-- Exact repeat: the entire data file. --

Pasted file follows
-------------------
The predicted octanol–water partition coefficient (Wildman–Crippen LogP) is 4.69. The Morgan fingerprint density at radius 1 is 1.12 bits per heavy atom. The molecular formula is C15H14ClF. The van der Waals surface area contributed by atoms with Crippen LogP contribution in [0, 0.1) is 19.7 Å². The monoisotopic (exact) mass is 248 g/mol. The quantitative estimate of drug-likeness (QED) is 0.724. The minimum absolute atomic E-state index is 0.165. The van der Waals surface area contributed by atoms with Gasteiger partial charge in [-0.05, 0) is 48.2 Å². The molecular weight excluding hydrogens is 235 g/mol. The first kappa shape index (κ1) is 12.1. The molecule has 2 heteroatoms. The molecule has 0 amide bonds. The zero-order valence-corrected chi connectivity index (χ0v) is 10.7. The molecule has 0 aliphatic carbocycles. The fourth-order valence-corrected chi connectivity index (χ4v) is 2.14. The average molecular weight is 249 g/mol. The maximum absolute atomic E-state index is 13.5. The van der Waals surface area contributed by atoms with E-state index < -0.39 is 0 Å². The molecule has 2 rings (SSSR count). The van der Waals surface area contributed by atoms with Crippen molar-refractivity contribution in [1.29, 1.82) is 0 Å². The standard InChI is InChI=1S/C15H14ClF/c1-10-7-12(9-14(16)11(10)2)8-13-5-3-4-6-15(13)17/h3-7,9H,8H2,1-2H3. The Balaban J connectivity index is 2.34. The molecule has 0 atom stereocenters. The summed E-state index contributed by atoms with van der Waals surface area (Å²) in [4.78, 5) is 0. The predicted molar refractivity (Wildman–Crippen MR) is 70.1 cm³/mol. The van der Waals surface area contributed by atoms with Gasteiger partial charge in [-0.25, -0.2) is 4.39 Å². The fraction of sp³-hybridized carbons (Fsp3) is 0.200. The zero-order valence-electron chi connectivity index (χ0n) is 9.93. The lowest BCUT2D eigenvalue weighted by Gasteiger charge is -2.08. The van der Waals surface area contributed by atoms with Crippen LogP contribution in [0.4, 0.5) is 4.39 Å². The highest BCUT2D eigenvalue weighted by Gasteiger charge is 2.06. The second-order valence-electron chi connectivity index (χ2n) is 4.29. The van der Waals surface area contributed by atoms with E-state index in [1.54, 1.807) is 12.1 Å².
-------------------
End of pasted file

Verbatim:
The predicted octanol–water partition coefficient (Wildman–Crippen LogP) is 4.69. The Morgan fingerprint density at radius 1 is 1.12 bits per heavy atom. The molecular formula is C15H14ClF. The van der Waals surface area contributed by atoms with Crippen LogP contribution in [0, 0.1) is 19.7 Å². The monoisotopic (exact) mass is 248 g/mol. The quantitative estimate of drug-likeness (QED) is 0.724. The minimum absolute atomic E-state index is 0.165. The van der Waals surface area contributed by atoms with Gasteiger partial charge in [-0.05, 0) is 48.2 Å². The molecular weight excluding hydrogens is 235 g/mol. The first kappa shape index (κ1) is 12.1. The molecule has 2 heteroatoms. The molecule has 0 amide bonds. The zero-order valence-corrected chi connectivity index (χ0v) is 10.7. The molecule has 0 aliphatic carbocycles. The fourth-order valence-corrected chi connectivity index (χ4v) is 2.14. The average molecular weight is 249 g/mol. The maximum absolute atomic E-state index is 13.5. The van der Waals surface area contributed by atoms with E-state index < -0.39 is 0 Å². The molecule has 2 rings (SSSR count). The van der Waals surface area contributed by atoms with Crippen molar-refractivity contribution in [1.29, 1.82) is 0 Å². The standard InChI is InChI=1S/C15H14ClF/c1-10-7-12(9-14(16)11(10)2)8-13-5-3-4-6-15(13)17/h3-7,9H,8H2,1-2H3. The Balaban J connectivity index is 2.34. The molecule has 0 atom stereocenters. The summed E-state index contributed by atoms with van der Waals surface area (Å²) in [4.78, 5) is 0. The predicted molar refractivity (Wildman–Crippen MR) is 70.1 cm³/mol. The van der Waals surface area contributed by atoms with Gasteiger partial charge in [-0.25, -0.2) is 4.39 Å². The fraction of sp³-hybridized carbons (Fsp3) is 0.200. The zero-order valence-electron chi connectivity index (χ0n) is 9.93. The lowest BCUT2D eigenvalue weighted by Gasteiger charge is -2.08. The van der Waals surface area contributed by atoms with Crippen LogP contribution in [0.4, 0.5) is 4.39 Å². The highest BCUT2D eigenvalue weighted by Gasteiger charge is 2.06. The second-order valence-electron chi connectivity index (χ2n) is 4.29. The van der Waals surface area contributed by atoms with E-state index in [1.54, 1.807) is 12.1 Å².